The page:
Origin of the Breed:
Bashkir Curly dates to 1898 when Peter Damele and his father were riding
horseback in the Peter Hanson mountain range in the remote high country of
central Nevada, near Austin. There they discovered three horses with
tight, curly ringlets covering their entire bodies. Since then, the Curly
horses have been found on the Damele range and many Curlies in the United States
can be traced to that herd.
There have been
various theories proposed to explain the presence of the Curly horse in North
America. Some have suggested that they came across the Bering Strait land
bridge during the last ice age, but no fossil evidence has been found to support
that. Others suggest that curly coated horses were imported while the
Russians occupied parts of the West Coast of North America. However, Shan
Thomas' research shows there was no mention of the importation of horses into
North America by Russian settlers in their ships logs. Horses were used on
a limited basis during the Russian experimentation with farming during the late
1700's and early 1800's in present day Alaska. Stock breeding was not very
successful with most settlements only able to keep a small number of cattle,
sheep, pigs and chickens. In 1817 there were only sixteen horses in
Russian America and they were more likely the hardy "Yakut" and not the Bashkir
breeds. It is very unlikely that even this breed of horse could have made
the treacherous journey from Alaska to Nevada.
is that a man by the name of Tom Dixon imported the curly horses from northern
India to Nevada around 1880. Although this theory cannot be fully proved
or disproved the Curly horse was already present in America by that time.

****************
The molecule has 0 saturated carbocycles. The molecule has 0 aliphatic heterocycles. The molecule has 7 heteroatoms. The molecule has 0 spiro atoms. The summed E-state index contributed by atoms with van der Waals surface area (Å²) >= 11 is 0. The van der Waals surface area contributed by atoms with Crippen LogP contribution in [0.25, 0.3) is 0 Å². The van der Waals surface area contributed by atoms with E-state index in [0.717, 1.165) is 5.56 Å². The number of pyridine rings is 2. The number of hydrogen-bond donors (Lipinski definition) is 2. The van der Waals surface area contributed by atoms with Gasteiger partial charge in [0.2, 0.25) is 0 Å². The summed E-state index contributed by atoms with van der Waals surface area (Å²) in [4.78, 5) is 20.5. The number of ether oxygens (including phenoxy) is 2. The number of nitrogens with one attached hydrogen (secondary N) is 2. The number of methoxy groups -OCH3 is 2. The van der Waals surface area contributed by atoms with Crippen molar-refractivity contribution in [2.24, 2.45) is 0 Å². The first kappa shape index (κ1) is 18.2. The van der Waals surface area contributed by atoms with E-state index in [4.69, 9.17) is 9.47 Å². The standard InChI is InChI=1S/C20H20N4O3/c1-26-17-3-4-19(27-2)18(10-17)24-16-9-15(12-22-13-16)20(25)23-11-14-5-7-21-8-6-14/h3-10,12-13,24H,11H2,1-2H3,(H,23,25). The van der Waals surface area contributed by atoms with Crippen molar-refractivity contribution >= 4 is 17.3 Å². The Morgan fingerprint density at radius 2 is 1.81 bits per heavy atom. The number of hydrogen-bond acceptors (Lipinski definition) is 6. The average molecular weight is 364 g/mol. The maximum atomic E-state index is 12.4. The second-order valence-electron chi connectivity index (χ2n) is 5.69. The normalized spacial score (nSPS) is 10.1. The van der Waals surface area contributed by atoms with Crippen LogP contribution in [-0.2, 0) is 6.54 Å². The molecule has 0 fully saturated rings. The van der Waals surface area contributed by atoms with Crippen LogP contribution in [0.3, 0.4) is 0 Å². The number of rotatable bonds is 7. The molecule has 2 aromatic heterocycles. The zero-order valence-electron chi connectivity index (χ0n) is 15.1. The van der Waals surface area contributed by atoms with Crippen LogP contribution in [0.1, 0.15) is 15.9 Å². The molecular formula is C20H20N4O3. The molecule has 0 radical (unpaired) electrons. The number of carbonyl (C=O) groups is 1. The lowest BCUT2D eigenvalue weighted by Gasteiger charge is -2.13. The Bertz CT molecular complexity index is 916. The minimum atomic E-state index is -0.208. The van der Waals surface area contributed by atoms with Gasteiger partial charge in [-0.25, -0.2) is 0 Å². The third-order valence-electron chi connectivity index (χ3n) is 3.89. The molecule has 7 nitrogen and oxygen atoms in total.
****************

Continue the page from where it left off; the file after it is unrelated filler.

Evidence shows that Sioux Indians had Curly horses as early as 1801-02 and in
his 1848 autobiography circus master P.T. Barnum, writes of obtaining and
exhibiting a curly horse.
As early as the
late 1700's, sightings of curly horses were reported in South America. It
seems possible, but cannot be concluded, that the Spanish conquistadors may have
brought curly horses, or the curly gene, to South America, as there are several
European breeds with curly hair. Another suggestion is that Norse or
Celtic explorers brought curly horses to North America prior to 1492 but this
theory has yet to be fully investigated. With all these possibilities as to the
origin of this unique breed no definitive answers have yet to be agreed upon.
Lab at UC-Davis did a separate research on blood typing of over 200 Curly
horses. It was found that although one can not definitively identify a
horse's breed by it's blood type characteristics there are characteristics
common to an individual breed. This testing was seen as a method to
determine if the Bashkir Curly did in fact display the blood characteristics of
a distinct breed. The findings however were that the modern curly horse is
not a genetically distinct breed, but has been crossed with many other breeds,
particularly Quarter Horses and Morgans. The rare and unusual variants
that did emerge from this testing are found only in feral horses or those breed
based on the feral herds. No single blood marker was found common in all
Bashkir Curly horses appear in all common horse colors including Appaloosa and
Pinto. A typical Curly is of medium size, resembling the early day Morgan
in confirmation. The wide set eyes (characteristic of Oriental horses) are
said to give the breed a wider range of vision to the rear. They are
alert, have a proud carriage and most move at a running walk or foxtrot.
The hooves are black and hard, almost perfectly round in shape. Curly
horses have an exceptionally high concentration of red blood cells, stout, round
cannon bones and straight legs. The knees are flat. They have strong
hocks, short, strong backs ; the rump is round without a crease; shoulders are
powerful and rounded; and the chest is wide and deep. Foals arrive with
thick, curly coats, curls inside their ears and curly eyelashes.
The odd feature
of Curlies is that they often completely shed out the mane hair and sometimes
the tail in the summer, growing it back in the winter. The hair of the
mane and tail is fine and silky but often quite kinky. The summer coat is
often wavy or rather straight with the curls returning in the winter coat.
The American Bashkir Curly transmits the curly characteristics to offspring
approximately half of the time even when mated to horses without curly coats.
Bashkir Curly as a gentle nature and is easy to train. They are hardy and
able to survive extreme winter conditions. The American Bashkir Curly
Registry was established in 1971 to protect these unique horses from extinction
in the United States.
- AMERICAN BASHKIR CURLY REGISTRY/ PO Box 246/ Ely, NV 89301
-NORTH AMERICAN CURLY HORSE ORGANIZATION: (406) 259-2664